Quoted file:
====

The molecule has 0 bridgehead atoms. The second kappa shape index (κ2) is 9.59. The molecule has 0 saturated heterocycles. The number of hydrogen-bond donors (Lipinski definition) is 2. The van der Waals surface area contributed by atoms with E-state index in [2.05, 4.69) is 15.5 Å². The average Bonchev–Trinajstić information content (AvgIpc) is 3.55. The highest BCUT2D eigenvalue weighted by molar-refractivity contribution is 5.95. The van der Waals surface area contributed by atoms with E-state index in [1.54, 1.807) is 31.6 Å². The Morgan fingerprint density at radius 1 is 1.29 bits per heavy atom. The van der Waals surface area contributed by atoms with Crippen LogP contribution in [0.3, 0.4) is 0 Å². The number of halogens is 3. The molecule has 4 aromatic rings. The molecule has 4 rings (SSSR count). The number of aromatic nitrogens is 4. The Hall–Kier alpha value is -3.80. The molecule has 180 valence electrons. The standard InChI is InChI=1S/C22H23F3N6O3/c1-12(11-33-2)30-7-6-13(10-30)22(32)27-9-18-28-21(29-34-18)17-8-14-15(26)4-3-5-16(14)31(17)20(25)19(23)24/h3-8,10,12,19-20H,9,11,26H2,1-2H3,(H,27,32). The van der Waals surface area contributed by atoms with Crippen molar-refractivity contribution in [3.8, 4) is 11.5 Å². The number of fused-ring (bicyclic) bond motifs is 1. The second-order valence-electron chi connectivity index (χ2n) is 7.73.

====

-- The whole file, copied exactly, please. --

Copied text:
The molecule has 0 bridgehead atoms. The second kappa shape index (κ2) is 9.59. The molecule has 0 saturated heterocycles. The number of hydrogen-bond donors (Lipinski definition) is 2. The van der Waals surface area contributed by atoms with E-state index in [2.05, 4.69) is 15.5 Å². The average Bonchev–Trinajstić information content (AvgIpc) is 3.55. The highest BCUT2D eigenvalue weighted by molar-refractivity contribution is 5.95. The van der Waals surface area contributed by atoms with E-state index in [1.54, 1.807) is 31.6 Å². The Morgan fingerprint density at radius 1 is 1.29 bits per heavy atom. The van der Waals surface area contributed by atoms with Crippen LogP contribution in [0.3, 0.4) is 0 Å². The number of halogens is 3. The molecule has 4 aromatic rings. The molecule has 4 rings (SSSR count). The number of aromatic nitrogens is 4. The Hall–Kier alpha value is -3.80. The molecule has 180 valence electrons. The standard InChI is InChI=1S/C22H23F3N6O3/c1-12(11-33-2)30-7-6-13(10-30)22(32)27-9-18-28-21(29-34-18)17-8-14-15(26)4-3-5-16(14)31(17)20(25)19(23)24/h3-8,10,12,19-20H,9,11,26H2,1-2H3,(H,27,32). The van der Waals surface area contributed by atoms with Crippen molar-refractivity contribution in [3.8, 4) is 11.5 Å². The number of fused-ring (bicyclic) bond motifs is 1. The second-order valence-electron chi connectivity index (χ2n) is 7.73.